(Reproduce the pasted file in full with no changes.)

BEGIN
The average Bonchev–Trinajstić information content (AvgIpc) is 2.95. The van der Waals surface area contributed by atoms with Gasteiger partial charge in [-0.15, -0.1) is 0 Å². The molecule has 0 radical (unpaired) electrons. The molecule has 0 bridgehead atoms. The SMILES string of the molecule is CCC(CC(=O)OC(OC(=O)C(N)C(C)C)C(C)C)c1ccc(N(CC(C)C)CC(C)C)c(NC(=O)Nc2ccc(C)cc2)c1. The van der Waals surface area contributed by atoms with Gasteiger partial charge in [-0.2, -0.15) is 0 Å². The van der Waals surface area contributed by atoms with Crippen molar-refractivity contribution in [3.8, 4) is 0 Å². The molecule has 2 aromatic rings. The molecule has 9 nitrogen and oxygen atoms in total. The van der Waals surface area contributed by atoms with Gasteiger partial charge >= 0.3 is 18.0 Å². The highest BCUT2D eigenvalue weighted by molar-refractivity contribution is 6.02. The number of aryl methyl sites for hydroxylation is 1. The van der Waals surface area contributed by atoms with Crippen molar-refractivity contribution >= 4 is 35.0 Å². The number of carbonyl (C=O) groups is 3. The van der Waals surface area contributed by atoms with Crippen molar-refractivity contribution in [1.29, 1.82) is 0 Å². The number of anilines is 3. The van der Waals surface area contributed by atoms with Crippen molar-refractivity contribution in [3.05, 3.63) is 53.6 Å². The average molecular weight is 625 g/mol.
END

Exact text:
The average Bonchev–Trinajstić information content (AvgIpc) is 2.95. The van der Waals surface area contributed by atoms with Gasteiger partial charge in [-0.15, -0.1) is 0 Å². The molecule has 0 radical (unpaired) electrons. The molecule has 0 bridgehead atoms. The SMILES string of the molecule is CCC(CC(=O)OC(OC(=O)C(N)C(C)C)C(C)C)c1ccc(N(CC(C)C)CC(C)C)c(NC(=O)Nc2ccc(C)cc2)c1. The van der Waals surface area contributed by atoms with Gasteiger partial charge in [-0.2, -0.15) is 0 Å². The van der Waals surface area contributed by atoms with Crippen molar-refractivity contribution in [3.8, 4) is 0 Å². The molecule has 2 aromatic rings. The molecule has 9 nitrogen and oxygen atoms in total. The van der Waals surface area contributed by atoms with Gasteiger partial charge >= 0.3 is 18.0 Å². The highest BCUT2D eigenvalue weighted by molar-refractivity contribution is 6.02. The number of aryl methyl sites for hydroxylation is 1. The van der Waals surface area contributed by atoms with Crippen molar-refractivity contribution >= 4 is 35.0 Å². The number of carbonyl (C=O) groups is 3. The van der Waals surface area contributed by atoms with Crippen molar-refractivity contribution in [1.29, 1.82) is 0 Å². The number of anilines is 3. The van der Waals surface area contributed by atoms with Crippen molar-refractivity contribution in [3.05, 3.63) is 53.6 Å². The average molecular weight is 625 g/mol.